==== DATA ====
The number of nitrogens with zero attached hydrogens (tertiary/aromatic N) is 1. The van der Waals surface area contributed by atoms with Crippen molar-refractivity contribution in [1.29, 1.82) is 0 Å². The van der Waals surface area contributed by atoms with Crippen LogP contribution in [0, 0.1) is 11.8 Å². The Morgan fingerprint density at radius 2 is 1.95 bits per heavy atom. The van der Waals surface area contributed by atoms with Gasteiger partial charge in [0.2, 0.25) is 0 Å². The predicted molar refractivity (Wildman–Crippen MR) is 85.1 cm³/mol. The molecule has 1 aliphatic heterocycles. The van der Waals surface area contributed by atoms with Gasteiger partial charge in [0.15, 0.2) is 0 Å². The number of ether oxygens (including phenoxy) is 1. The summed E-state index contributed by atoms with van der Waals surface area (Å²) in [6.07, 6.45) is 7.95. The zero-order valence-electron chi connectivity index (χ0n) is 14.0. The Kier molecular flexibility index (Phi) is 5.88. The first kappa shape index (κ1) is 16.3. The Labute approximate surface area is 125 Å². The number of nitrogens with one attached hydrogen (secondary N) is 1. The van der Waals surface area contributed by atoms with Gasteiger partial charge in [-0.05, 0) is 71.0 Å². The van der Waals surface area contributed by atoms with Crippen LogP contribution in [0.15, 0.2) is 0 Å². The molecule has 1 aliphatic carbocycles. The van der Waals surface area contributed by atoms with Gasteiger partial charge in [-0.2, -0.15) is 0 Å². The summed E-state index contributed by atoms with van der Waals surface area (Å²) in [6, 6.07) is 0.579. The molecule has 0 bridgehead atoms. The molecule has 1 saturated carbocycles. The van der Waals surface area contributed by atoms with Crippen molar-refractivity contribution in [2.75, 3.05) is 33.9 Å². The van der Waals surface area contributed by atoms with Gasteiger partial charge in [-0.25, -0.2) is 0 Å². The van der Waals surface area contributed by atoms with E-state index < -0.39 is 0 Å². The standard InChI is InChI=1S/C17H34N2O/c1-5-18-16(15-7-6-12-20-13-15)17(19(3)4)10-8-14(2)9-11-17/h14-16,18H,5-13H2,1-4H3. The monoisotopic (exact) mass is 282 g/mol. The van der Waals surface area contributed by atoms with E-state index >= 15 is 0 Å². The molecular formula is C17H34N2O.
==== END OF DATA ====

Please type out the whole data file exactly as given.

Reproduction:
The number of nitrogens with zero attached hydrogens (tertiary/aromatic N) is 1. The van der Waals surface area contributed by atoms with Crippen molar-refractivity contribution in [1.29, 1.82) is 0 Å². The van der Waals surface area contributed by atoms with Crippen LogP contribution in [0, 0.1) is 11.8 Å². The Morgan fingerprint density at radius 2 is 1.95 bits per heavy atom. The van der Waals surface area contributed by atoms with Gasteiger partial charge in [0.2, 0.25) is 0 Å². The predicted molar refractivity (Wildman–Crippen MR) is 85.1 cm³/mol. The molecule has 1 aliphatic heterocycles. The van der Waals surface area contributed by atoms with Gasteiger partial charge in [0.15, 0.2) is 0 Å². The number of ether oxygens (including phenoxy) is 1. The summed E-state index contributed by atoms with van der Waals surface area (Å²) in [6.07, 6.45) is 7.95. The zero-order valence-electron chi connectivity index (χ0n) is 14.0. The Kier molecular flexibility index (Phi) is 5.88. The first kappa shape index (κ1) is 16.3. The Labute approximate surface area is 125 Å². The number of nitrogens with one attached hydrogen (secondary N) is 1. The van der Waals surface area contributed by atoms with Gasteiger partial charge in [-0.05, 0) is 71.0 Å². The van der Waals surface area contributed by atoms with Crippen LogP contribution in [0.15, 0.2) is 0 Å². The molecule has 1 aliphatic carbocycles. The van der Waals surface area contributed by atoms with Gasteiger partial charge in [-0.2, -0.15) is 0 Å². The summed E-state index contributed by atoms with van der Waals surface area (Å²) in [6, 6.07) is 0.579. The molecule has 0 bridgehead atoms. The molecule has 1 saturated carbocycles. The van der Waals surface area contributed by atoms with Crippen molar-refractivity contribution in [2.75, 3.05) is 33.9 Å². The van der Waals surface area contributed by atoms with Gasteiger partial charge in [-0.25, -0.2) is 0 Å². The van der Waals surface area contributed by atoms with E-state index < -0.39 is 0 Å². The standard InChI is InChI=1S/C17H34N2O/c1-5-18-16(15-7-6-12-20-13-15)17(19(3)4)10-8-14(2)9-11-17/h14-16,18H,5-13H2,1-4H3. The monoisotopic (exact) mass is 282 g/mol. The van der Waals surface area contributed by atoms with E-state index >= 15 is 0 Å². The molecular formula is C17H34N2O.